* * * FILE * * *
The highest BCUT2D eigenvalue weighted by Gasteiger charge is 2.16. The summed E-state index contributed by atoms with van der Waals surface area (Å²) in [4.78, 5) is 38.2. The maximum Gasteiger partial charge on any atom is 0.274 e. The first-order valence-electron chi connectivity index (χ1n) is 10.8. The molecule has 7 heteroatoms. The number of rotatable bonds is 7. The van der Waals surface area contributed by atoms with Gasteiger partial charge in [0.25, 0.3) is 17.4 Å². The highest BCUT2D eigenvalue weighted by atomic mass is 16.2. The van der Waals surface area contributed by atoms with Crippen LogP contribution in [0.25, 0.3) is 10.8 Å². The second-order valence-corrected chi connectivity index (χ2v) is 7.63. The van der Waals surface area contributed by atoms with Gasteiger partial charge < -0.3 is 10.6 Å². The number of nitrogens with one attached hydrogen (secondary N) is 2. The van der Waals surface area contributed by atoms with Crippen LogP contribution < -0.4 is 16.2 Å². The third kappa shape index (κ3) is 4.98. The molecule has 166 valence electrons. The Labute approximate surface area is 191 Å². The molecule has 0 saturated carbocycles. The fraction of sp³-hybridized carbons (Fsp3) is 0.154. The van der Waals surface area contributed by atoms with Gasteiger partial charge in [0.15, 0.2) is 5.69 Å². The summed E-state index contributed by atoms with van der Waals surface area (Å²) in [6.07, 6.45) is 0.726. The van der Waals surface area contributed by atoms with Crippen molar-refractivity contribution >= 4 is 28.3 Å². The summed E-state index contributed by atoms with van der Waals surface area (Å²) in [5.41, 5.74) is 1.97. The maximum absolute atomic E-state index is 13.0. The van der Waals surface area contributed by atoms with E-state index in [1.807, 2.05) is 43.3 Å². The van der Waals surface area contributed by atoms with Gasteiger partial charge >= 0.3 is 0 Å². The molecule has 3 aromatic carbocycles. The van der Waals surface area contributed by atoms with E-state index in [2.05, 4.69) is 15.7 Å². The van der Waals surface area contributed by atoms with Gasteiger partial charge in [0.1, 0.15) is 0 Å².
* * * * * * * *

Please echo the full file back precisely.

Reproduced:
The highest BCUT2D eigenvalue weighted by Gasteiger charge is 2.16. The summed E-state index contributed by atoms with van der Waals surface area (Å²) in [4.78, 5) is 38.2. The maximum Gasteiger partial charge on any atom is 0.274 e. The first-order valence-electron chi connectivity index (χ1n) is 10.8. The molecule has 7 heteroatoms. The number of rotatable bonds is 7. The van der Waals surface area contributed by atoms with Gasteiger partial charge in [0.25, 0.3) is 17.4 Å². The highest BCUT2D eigenvalue weighted by atomic mass is 16.2. The van der Waals surface area contributed by atoms with Crippen LogP contribution in [0.25, 0.3) is 10.8 Å². The second-order valence-corrected chi connectivity index (χ2v) is 7.63. The van der Waals surface area contributed by atoms with Gasteiger partial charge < -0.3 is 10.6 Å². The number of nitrogens with one attached hydrogen (secondary N) is 2. The van der Waals surface area contributed by atoms with Crippen LogP contribution < -0.4 is 16.2 Å². The third kappa shape index (κ3) is 4.98. The molecule has 166 valence electrons. The Labute approximate surface area is 191 Å². The molecule has 0 saturated carbocycles. The fraction of sp³-hybridized carbons (Fsp3) is 0.154. The van der Waals surface area contributed by atoms with Gasteiger partial charge in [0.15, 0.2) is 5.69 Å². The summed E-state index contributed by atoms with van der Waals surface area (Å²) in [6.07, 6.45) is 0.726. The van der Waals surface area contributed by atoms with Crippen molar-refractivity contribution >= 4 is 28.3 Å². The summed E-state index contributed by atoms with van der Waals surface area (Å²) in [5.41, 5.74) is 1.97. The maximum absolute atomic E-state index is 13.0. The van der Waals surface area contributed by atoms with E-state index in [1.807, 2.05) is 43.3 Å². The van der Waals surface area contributed by atoms with Gasteiger partial charge >= 0.3 is 0 Å². The molecule has 3 aromatic carbocycles. The van der Waals surface area contributed by atoms with E-state index in [2.05, 4.69) is 15.7 Å². The van der Waals surface area contributed by atoms with Gasteiger partial charge in [0.1, 0.15) is 0 Å².